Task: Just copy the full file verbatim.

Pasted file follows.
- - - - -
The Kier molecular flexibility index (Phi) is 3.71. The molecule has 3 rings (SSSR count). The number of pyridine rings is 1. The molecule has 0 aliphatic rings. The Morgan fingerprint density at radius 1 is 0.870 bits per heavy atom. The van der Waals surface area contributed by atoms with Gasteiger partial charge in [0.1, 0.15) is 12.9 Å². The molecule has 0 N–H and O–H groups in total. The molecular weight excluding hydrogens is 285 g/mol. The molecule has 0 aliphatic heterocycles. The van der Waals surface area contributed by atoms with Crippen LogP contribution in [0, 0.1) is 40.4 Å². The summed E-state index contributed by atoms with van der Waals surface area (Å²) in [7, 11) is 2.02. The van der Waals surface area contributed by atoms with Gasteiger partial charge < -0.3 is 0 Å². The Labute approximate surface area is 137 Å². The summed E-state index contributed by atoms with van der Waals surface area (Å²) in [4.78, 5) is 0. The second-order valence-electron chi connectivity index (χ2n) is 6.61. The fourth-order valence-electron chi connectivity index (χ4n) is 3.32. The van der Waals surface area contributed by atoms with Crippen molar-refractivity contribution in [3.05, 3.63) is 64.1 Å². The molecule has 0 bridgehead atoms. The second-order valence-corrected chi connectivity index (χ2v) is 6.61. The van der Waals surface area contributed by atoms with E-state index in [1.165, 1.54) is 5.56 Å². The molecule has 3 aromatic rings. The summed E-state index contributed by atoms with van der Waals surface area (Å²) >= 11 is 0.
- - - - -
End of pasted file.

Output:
The Kier molecular flexibility index (Phi) is 3.71. The molecule has 3 rings (SSSR count). The number of pyridine rings is 1. The molecule has 0 aliphatic rings. The Morgan fingerprint density at radius 1 is 0.870 bits per heavy atom. The van der Waals surface area contributed by atoms with Gasteiger partial charge in [0.1, 0.15) is 12.9 Å². The molecule has 0 N–H and O–H groups in total. The molecular weight excluding hydrogens is 285 g/mol. The molecule has 0 aliphatic heterocycles. The van der Waals surface area contributed by atoms with Crippen LogP contribution in [0, 0.1) is 40.4 Å². The summed E-state index contributed by atoms with van der Waals surface area (Å²) in [7, 11) is 2.02. The van der Waals surface area contributed by atoms with Gasteiger partial charge < -0.3 is 0 Å². The Labute approximate surface area is 137 Å². The summed E-state index contributed by atoms with van der Waals surface area (Å²) in [4.78, 5) is 0. The second-order valence-electron chi connectivity index (χ2n) is 6.61. The fourth-order valence-electron chi connectivity index (χ4n) is 3.32. The van der Waals surface area contributed by atoms with Crippen molar-refractivity contribution in [3.05, 3.63) is 64.1 Å². The molecule has 0 bridgehead atoms. The second-order valence-corrected chi connectivity index (χ2v) is 6.61. The van der Waals surface area contributed by atoms with E-state index in [1.165, 1.54) is 5.56 Å². The molecule has 3 aromatic rings. The summed E-state index contributed by atoms with van der Waals surface area (Å²) >= 11 is 0.